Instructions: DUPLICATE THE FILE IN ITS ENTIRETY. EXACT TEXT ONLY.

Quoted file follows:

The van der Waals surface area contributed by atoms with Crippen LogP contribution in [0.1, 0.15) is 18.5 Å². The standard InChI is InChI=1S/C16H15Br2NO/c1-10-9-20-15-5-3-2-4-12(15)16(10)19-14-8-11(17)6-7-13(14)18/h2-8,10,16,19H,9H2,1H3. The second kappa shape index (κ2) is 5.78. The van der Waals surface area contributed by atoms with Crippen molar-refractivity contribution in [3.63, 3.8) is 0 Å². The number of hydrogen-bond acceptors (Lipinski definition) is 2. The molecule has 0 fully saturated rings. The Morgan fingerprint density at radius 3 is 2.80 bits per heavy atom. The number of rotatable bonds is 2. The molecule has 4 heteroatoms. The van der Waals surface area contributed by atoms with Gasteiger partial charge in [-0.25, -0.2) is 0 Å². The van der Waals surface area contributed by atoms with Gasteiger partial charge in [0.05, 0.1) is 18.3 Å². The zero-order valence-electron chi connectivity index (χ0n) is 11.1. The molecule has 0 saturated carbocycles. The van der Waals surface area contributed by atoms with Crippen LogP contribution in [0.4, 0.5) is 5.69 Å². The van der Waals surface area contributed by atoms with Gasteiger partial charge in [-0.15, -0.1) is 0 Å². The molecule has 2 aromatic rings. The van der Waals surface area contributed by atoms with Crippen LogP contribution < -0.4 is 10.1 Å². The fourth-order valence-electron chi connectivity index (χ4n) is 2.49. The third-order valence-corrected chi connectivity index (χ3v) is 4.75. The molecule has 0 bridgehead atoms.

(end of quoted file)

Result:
The van der Waals surface area contributed by atoms with Crippen LogP contribution in [0.1, 0.15) is 18.5 Å². The standard InChI is InChI=1S/C16H15Br2NO/c1-10-9-20-15-5-3-2-4-12(15)16(10)19-14-8-11(17)6-7-13(14)18/h2-8,10,16,19H,9H2,1H3. The second kappa shape index (κ2) is 5.78. The van der Waals surface area contributed by atoms with Crippen molar-refractivity contribution in [3.63, 3.8) is 0 Å². The number of hydrogen-bond acceptors (Lipinski definition) is 2. The molecule has 0 fully saturated rings. The Morgan fingerprint density at radius 3 is 2.80 bits per heavy atom. The number of rotatable bonds is 2. The molecule has 4 heteroatoms. The van der Waals surface area contributed by atoms with Gasteiger partial charge in [-0.25, -0.2) is 0 Å². The van der Waals surface area contributed by atoms with Gasteiger partial charge in [0.05, 0.1) is 18.3 Å². The zero-order valence-electron chi connectivity index (χ0n) is 11.1. The molecule has 0 saturated carbocycles. The van der Waals surface area contributed by atoms with Crippen LogP contribution in [0.4, 0.5) is 5.69 Å². The van der Waals surface area contributed by atoms with Gasteiger partial charge in [-0.15, -0.1) is 0 Å². The molecule has 2 aromatic rings. The van der Waals surface area contributed by atoms with Crippen LogP contribution < -0.4 is 10.1 Å². The fourth-order valence-electron chi connectivity index (χ4n) is 2.49. The third-order valence-corrected chi connectivity index (χ3v) is 4.75. The molecule has 0 bridgehead atoms.